Choosing a school: how to learn about them
Expert advice and insights into learning about schools
We provide all the information you need on choosing a school on OurKids.net. Here we focus on learning about schools. We asked education experts to weigh in on this question. What follows are numerous valuable insights.
For expert advice on a wide range of questions related to choosing a school, read our comprehensive choosing guide. You can also read our parent interviews on choosing a school, as well as our in-depth advice guide on getting into a private school.
On learning about schools
“It’s important to visit schools before making the decision. And don’t just visit during open houses where everything is really canned and students are handpicked to give tours. Sit in the office, ask for a private tour, look in the classrooms. Peek in the window and see how many kids are engaged. See what’s happening in the actual environment.
While different learning environments suit different kids, there are certain universal markers for success, such as a vibrant and engaging classroom. Would you want to learn there? Are you inspired to learn there? Does it feel like a place you could come to every day and feel good about learning?”
—Ann and Karen Wolff, Education Consultant, Wolff Educational Services
“I recommend to families to go to a school several times for different reasons. First, you’ve got to go there once to check it out, either at an open house or on a private tour. Then, you should go back for one of their evenings. Say you’re interested in theatre and the school says ‘We’re putting on a play, why don’t you come back?’ Go.
Drop off your application materials on a regular school day. This will give you a sense of what’s around and what the school feels like. Try to have your child go with you. You’ll want to get her impressions of the school as well. While you won’t have the time to visit each school you’re interested in multiple times, ideally, you’ll do this with schools you’ve shortlisted.”
—Elaine Danson, Education Consultant, Danson and Associates
“I want kids doing the hustle and bustle when classes are changing, when announcements are on, and when students are going through the corridors. So I always encourage families to visit during the school year, so they get that visceral reaction when they walk in the front door. Does it feel like home to me or could I really belong here? Can I imagine myself here? Is it too uptight or stressful?”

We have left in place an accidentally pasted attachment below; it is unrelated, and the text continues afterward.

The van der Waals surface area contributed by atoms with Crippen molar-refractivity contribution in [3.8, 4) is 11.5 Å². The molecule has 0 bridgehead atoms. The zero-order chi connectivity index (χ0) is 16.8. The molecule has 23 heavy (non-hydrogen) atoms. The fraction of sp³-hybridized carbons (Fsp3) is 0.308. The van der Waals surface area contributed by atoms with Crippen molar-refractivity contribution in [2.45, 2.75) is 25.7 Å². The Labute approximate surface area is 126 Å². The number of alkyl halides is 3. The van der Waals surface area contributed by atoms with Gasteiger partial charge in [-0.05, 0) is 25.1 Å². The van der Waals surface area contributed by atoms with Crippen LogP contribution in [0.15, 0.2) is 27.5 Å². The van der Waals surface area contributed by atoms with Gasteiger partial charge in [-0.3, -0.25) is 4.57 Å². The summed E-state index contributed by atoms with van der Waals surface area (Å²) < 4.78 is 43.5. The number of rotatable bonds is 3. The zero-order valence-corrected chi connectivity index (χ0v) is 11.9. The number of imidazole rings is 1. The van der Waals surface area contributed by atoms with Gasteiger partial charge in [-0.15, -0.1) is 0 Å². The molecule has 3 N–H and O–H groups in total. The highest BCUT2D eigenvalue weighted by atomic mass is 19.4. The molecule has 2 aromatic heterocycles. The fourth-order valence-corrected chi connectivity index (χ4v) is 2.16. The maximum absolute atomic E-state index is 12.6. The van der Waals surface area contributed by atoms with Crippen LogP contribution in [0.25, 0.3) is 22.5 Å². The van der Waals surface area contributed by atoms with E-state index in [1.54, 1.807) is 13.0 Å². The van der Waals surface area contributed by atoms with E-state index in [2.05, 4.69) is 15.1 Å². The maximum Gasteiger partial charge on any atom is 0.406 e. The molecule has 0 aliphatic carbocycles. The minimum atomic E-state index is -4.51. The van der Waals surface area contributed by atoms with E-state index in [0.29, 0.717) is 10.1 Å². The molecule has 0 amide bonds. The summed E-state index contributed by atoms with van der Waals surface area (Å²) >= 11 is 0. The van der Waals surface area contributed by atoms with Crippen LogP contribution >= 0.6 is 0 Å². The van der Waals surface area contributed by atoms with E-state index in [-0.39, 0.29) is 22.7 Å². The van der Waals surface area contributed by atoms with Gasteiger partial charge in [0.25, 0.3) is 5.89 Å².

—Jane Kristoffy, Education Consultant, Right Track Educational Services
“Sometimes parent-to-parent connections can be really helpful, because it gives you another place to bounce ideas and questions off of. It’s important to tap into your network, since parents often have plenty of information about different schools and educational environments. You can also go to school events, such as a holiday concert, to meet with parents who have kids at the school. This can give you special insights into the culture and feel of the school community.”
—Una Malcolm, Director, Bright Light learners
“Ultimately, parents have to actually do some on the ground walking in the schools and getting a feel for the school, and seeing what's in the foyer, is it sports trophies or is it arts trophies or is it academic trophies? What's the climate of the school? What's the feel? Are kids smiling? Are they alone? What's the dynamic within the school? I think parents have to do that. I can't do that for them. They know their child.”
—Joanne Foster, Education Consultant and Award-Winning Author
“A school should be able to answer three key questions: Who are you? What do you do? What do you do well and differently? Vague, motherhood answers aren’t helpful here—‘we want to bring out the best in every child,’ ‘we’ll help your child reach her potential,’ and the like. A school should provide a clear and specific description of what they offer (and what they don’t). For example, ‘our school is geared to children with general but not specific learning disabilities.’
—Janyce Lastman, Education Consultant, The Tutor Group
“I think looking at the level of academics is important. Some students really thrive in high academic pressure situations like an IB program where they're really being pushed to move forward, and they thrive in that environment. Other students need more time to get acclimatized, or they have certain strengths, but not strengths all around in the academic field.
I think proximity to your home is also important. Is this a kid who's willing to travel for an hour to get to school or not? Is this a kid who gets really tired really easily? So a school that's close by is going to be easier for them to manage. Do you want to be inside your community or outside your community? That's a big deal. When you can walk to school it makes a big difference because you will have friends in the neighborhood, it certainly saves time over the day.”
—Ruth Rumack, Director, Ruth Rumack’s Learning Space